By Chuck Violand

February 2, 2015

I’m afraid of failing.

This contributor to a company’s rate of growth and success is pretty obvious. Failure is not a foreign concept to most entrepreneurs. In spite of how good we may think we are, many of us have failed our way to where we are today—what Jon Maxwell refers to as “Failing Forward.”

We started our businesses being fully aware that the odds of succeeding beyond the first five years were overwhelming stacked against us. Yet, we started them anyway. If we were lucky enough to survive the start-up years, we continued to claw our way forward: working long hours, sacrificing personal time, and placing wild bets on the biggest craps table of all—business.

When our businesses reach a point where they can provide us with a reasonable level of financial security and physical comfort, it’s only natural that we’d be reluctant to gamble what we already have for the possibility of having something better in the future. We do the mental math and determine the rewards aren’t worth the risk of failing and losing it all. This becomes an even bigger factor as we age, and we realize the time we have to recover our losses is greatly decreased.

This is reasonable caution, which is not the same as fear of failure. Reasonable caution is based on data or logic, where we evaluate current conditions and weigh facts to help predict outcomes. Fear of failure is based primarily on emotion, where conjuring up memories of past failures keeps us from moving forward.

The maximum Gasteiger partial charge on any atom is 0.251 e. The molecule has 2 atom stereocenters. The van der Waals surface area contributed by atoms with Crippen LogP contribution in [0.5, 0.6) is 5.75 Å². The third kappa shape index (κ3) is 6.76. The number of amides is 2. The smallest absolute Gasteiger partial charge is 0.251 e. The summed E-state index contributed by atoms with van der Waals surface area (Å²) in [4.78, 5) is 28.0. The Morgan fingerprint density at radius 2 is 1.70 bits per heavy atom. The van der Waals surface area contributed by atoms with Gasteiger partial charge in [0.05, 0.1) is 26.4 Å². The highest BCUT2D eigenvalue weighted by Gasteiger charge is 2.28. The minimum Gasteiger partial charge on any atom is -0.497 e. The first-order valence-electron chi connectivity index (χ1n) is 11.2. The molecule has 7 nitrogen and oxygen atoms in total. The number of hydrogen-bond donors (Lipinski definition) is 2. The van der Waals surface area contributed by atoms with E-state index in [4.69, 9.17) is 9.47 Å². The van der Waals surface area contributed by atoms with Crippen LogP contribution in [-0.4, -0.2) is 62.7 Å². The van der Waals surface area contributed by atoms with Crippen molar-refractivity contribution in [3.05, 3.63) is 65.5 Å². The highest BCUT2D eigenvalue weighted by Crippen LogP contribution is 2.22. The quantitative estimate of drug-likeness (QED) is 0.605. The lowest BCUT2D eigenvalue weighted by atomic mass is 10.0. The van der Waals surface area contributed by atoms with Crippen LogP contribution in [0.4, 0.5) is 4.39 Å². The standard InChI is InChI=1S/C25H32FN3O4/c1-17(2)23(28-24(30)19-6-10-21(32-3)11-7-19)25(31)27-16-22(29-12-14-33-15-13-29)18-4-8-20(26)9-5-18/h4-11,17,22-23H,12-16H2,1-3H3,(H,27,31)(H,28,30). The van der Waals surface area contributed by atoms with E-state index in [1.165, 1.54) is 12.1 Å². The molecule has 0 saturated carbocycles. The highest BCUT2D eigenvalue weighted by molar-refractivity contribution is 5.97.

We sometimes fear failing because we don’t want to be viewed as losers. Many people spend their lives carefully building on small successes and they fear that if they fail, it might change what people think of them. Consequently, they avoid taking risks that might result in failure, as some confuse failing with being a loser. Frequently, these fears are based on painful experiences from our past. Experiences we’re not eager to live again. Of course, those same risks could also result in success.

Fear didn’t stop Walt Disney when he was fired by a newspaper because he “lacked imagination.” Or Jerry Seinfeld, who was booed off the stage the first time he tried his hand at stand-up comedy. Or Akio Morita, who failed at making rice cookers but has done pretty well for himself by founding Sony. Clearly, there’s a world of difference between failing at something and being a loser.

This much we all know: business is all about change and risk. With all change comes risk and the chance of failure—big and small. Sometimes we risk financial loss. Sometimes it’s social prestige. Sometimes it’s just plain old embarrassment.

Owners who fail to embrace change in their businesses by default condemn them to irrelevance. In many ways, their fear of failing causes them to live out their own self-fulfilling prophesy. We’d do well if we asked ourselves more frequently, “What would I do differently if I know I couldn’t fail?”